The CEE scoping project
At the time of writing, September 2019, the Ian Ramsey Centre (IRC) has completed an eighteen-month project at the University of Oxford, funded by the John Templeton Foundation (ID: #60984) to investigate the capacity of researchers in Central and Eastern Europe (CEE) to engage with questions of fundamental importance in science and religion, specifically at the interface of science, theology and humane philosophy (‘Big Questions’). The IRC has held meetings with over 160 CEE researchers, as well as receiving more than 70 expert surveys completed by individual CEE scholars and departments
The report concludes that CEE is an emerging intellectual ecosystem with high potential for world-class research into Big Questions if timely support is provided. CEE has a history of intellectual creativity, and until the mid-twentieth century it was a major centre for religious thought and scientific research. Decline under communism, and economic and political disorder following its collapse, saw CEE research fall behind the West. Intellectual life in CEE is now recovering in many places and the region is poised to regain its former status as a centre for world-class scholarship and research.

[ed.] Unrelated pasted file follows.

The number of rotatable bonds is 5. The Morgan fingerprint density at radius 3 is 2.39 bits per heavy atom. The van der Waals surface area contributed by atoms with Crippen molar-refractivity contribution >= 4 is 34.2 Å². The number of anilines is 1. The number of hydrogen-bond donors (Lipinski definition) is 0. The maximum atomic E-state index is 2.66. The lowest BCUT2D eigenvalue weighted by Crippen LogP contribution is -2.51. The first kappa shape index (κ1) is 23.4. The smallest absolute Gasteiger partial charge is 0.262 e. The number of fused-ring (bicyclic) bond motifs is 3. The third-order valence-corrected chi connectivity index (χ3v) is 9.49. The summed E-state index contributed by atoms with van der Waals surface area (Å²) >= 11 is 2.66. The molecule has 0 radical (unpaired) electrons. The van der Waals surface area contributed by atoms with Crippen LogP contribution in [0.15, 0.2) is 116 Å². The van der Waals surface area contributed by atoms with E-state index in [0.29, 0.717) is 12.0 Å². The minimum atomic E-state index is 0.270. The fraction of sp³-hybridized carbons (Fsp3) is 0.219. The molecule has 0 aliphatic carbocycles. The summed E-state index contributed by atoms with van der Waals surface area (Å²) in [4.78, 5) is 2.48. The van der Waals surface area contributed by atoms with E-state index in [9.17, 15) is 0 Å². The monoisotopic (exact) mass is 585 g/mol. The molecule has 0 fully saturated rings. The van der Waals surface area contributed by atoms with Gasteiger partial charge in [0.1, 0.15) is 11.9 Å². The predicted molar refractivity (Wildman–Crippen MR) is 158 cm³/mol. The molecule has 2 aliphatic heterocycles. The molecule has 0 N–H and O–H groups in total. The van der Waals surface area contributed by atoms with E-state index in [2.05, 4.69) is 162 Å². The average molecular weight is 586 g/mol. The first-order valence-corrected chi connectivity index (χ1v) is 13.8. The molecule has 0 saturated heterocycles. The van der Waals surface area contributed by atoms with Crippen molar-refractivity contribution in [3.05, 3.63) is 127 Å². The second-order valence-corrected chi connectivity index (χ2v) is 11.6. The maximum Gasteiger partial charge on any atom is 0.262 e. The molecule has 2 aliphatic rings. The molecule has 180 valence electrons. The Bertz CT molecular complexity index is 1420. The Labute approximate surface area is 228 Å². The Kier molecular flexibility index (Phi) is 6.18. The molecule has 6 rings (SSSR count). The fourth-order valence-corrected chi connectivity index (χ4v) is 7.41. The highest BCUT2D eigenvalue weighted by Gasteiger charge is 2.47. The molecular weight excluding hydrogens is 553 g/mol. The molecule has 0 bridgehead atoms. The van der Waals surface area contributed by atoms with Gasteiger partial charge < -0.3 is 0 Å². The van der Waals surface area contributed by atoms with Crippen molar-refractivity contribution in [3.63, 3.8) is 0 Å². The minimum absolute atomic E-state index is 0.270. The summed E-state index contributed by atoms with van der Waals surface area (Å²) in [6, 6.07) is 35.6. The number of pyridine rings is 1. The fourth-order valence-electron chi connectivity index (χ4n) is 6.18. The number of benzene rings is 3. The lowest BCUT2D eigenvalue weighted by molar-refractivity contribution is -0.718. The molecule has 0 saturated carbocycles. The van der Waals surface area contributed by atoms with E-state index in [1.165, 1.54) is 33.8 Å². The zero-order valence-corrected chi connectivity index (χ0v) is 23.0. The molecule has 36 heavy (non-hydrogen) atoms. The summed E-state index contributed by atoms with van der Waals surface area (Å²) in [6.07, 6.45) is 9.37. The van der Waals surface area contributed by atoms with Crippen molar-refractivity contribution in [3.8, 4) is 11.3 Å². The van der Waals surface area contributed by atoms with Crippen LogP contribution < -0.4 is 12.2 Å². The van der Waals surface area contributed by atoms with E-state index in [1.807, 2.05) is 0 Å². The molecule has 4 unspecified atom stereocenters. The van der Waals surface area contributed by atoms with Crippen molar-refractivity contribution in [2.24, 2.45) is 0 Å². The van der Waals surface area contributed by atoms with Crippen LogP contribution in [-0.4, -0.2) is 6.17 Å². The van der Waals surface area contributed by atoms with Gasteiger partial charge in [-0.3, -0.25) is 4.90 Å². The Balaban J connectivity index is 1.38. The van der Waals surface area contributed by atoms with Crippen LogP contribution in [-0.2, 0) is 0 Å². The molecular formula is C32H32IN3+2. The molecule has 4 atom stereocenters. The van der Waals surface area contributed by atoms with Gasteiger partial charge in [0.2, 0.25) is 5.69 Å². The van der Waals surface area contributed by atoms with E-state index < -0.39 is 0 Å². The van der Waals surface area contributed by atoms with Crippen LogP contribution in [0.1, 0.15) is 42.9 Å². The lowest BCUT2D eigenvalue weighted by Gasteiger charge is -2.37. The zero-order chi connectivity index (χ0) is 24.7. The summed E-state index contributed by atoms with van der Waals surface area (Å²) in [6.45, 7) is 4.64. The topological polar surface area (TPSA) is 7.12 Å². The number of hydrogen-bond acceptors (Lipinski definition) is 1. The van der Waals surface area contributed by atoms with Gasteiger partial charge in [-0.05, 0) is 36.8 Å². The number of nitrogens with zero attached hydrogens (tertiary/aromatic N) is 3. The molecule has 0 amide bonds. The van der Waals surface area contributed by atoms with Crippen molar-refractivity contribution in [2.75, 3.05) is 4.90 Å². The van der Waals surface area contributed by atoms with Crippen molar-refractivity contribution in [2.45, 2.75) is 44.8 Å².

Without a catalyst, however, it is not yet clear how far this revival will include space for research that engages with Big Questions. On the positive side, CEE is a region of immense religious vitality, and CEE researchers are already organising major initiatives such as the first International Philosophical Dialogue on Science and Religion (Skopje, 2015) and the second World Congress on Logic and Religion (Warsaw, 2017). On the other hand, researchers report a perception among CEE institutions and funding instruments that matters of faith and spirituality, though important, have little place in an academic setting. This perception is in part the legacy of communist-era suppression of academic discussion of religion, but it has been reinforced in recent years by the association of the West with secularism. Coupled with financial pressures on early-career researchers, and limited community support, this perpetuates a culture in which research into Big Questions is peripheral. But a creative intervention now could have a deep and lasting effect on the character of CEE intellectual life, allowing the region to realize its potential as a global centre for generations to come.
In order to turbocharge Big Questions research, the IRC considers that a new project in CEE should aim to: legitimize Big Questions research through flagship projects, high profile events, translations and international exchanges; champion rising stars through competitions, leadership roles, research leave and visiting fellowships; and create a community of Big Questions researchers in CEE through public outreach, student programmes, conferences, and incentivised collaboration.
Copernicus monument, Torun, Poland
Source: Big Stock Photo 188619124